Andrew Mazzei (1887–1975) was a French-born British art director who designed the sets for more than sixty films during his career. Mazzei began his career in the late 1920s during the silent era including on the futuristic High Treason. By the 1930s he was working for Gainsborough Pictures, designing backdrops for the critically acclaimed train-set thriller Rome Express in 1932.
His 1940s work includes Gainsborough Melodramas such as Madonna of the Seven Moons and The Magic Bow as well as the Film Noirs The Upturned Glass and They Made Me a Fugitive. In 1947 he was employed on the Technicolor film The Man Within. Most of his final films during the early 1950s were lower budget crime thrillers.
Andrew Mazzei was born André Jean Louis Mazzei in Le Havre, France on 2 August 1887 to Italian / French parentage.
His father, Giovanni Mazzei (born 1 August 1852 in Colognora di Val di Roggio, Pescaglia, Lucca, Tuscany, Italy) was an Italian 'Plaster Figure Maker' who had moved to France to ply his trade. He married Andrew's mother, Evarestine Marie Lemen (born 29th Oct 1852 in Beauvoir, Vendée, France - died 28 June 1912 in Holborn, London, England) on 15 August 1881 in Nantes, France.
The family moved to London, England in 1891, where they stayed until Andrew was nine years of age when his father took him to Italy for 12 months. On returning, the family lived for a short time in Brighton and Manchester, and by 1901 they had settled in Blackpool. It was during this time that Andrew's father had contributed ornate plasterwork to the Tower Ballroom designed by Frank Matcham.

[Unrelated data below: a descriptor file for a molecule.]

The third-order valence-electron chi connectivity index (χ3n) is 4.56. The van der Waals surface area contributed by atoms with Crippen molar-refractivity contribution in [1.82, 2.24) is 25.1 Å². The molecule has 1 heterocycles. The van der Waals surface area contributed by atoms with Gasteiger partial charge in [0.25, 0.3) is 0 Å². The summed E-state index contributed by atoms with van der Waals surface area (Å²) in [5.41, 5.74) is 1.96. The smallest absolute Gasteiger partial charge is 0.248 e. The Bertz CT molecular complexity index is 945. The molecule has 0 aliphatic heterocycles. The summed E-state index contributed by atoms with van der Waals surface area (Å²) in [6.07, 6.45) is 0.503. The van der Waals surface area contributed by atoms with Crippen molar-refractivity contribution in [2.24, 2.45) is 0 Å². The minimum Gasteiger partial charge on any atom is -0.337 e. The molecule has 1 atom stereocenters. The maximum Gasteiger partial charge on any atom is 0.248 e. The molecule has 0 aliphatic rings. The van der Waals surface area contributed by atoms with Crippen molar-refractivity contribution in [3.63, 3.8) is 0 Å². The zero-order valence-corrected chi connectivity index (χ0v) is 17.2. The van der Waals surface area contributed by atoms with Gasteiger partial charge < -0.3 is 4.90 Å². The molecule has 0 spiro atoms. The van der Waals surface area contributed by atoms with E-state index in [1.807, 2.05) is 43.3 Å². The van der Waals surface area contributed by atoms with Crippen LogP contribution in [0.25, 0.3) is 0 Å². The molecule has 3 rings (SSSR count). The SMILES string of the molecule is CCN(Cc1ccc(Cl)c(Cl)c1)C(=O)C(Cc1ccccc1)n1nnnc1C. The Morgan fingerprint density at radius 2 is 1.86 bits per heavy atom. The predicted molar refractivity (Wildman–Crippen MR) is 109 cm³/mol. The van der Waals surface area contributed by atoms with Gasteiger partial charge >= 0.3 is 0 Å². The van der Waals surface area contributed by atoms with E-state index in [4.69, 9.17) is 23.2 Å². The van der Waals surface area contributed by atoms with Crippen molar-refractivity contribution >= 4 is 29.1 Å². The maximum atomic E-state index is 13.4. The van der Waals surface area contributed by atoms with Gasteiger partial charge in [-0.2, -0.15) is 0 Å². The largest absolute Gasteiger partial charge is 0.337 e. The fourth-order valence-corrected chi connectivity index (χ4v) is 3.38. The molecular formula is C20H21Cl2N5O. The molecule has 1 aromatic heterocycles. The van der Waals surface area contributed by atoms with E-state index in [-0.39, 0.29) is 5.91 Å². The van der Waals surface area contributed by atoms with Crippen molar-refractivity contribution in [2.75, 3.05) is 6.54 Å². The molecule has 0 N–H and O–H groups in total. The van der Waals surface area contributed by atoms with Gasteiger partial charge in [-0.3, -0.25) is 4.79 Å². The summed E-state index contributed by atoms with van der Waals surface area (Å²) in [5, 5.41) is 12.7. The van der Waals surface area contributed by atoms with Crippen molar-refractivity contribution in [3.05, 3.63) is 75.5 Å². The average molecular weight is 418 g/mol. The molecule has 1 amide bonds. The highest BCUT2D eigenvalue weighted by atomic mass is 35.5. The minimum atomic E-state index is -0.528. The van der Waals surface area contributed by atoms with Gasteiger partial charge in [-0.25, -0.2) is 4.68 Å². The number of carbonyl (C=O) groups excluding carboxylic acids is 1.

According to the 1911 census, Andrew had contributed decorative plasterwork to the Coronation Exhibition of George V.
Andrew married Alice Fairclough (1887-1973) on 7 October 1912 at South Shore, Fylde, Lancashire. They had no children.
During the First World War, Andrew was employed on the reconstruction of the late Lord Kitchener's house at Broome Park, Knowlton, Kent, where he was engaged on special modelling work. Andrew then went to work for a year for Messrs. Jordans, Brixton Hill, making artificial limbs for mutilated soldiers. On 14 March 1918, Andrew volunteered for the British Army and was graded 2. Messrs. Jordans pointed out to Andrew that the work he was engaged on was a necessity and applied for his exemption which was granted.
After the war, Andrew then worked for Messrs. J. Panichelli & sons, Hammersmith, on architectural and plasterwork until 1921 when he found employment with the film company, the "Famous Players-Lasky British Producers Limited."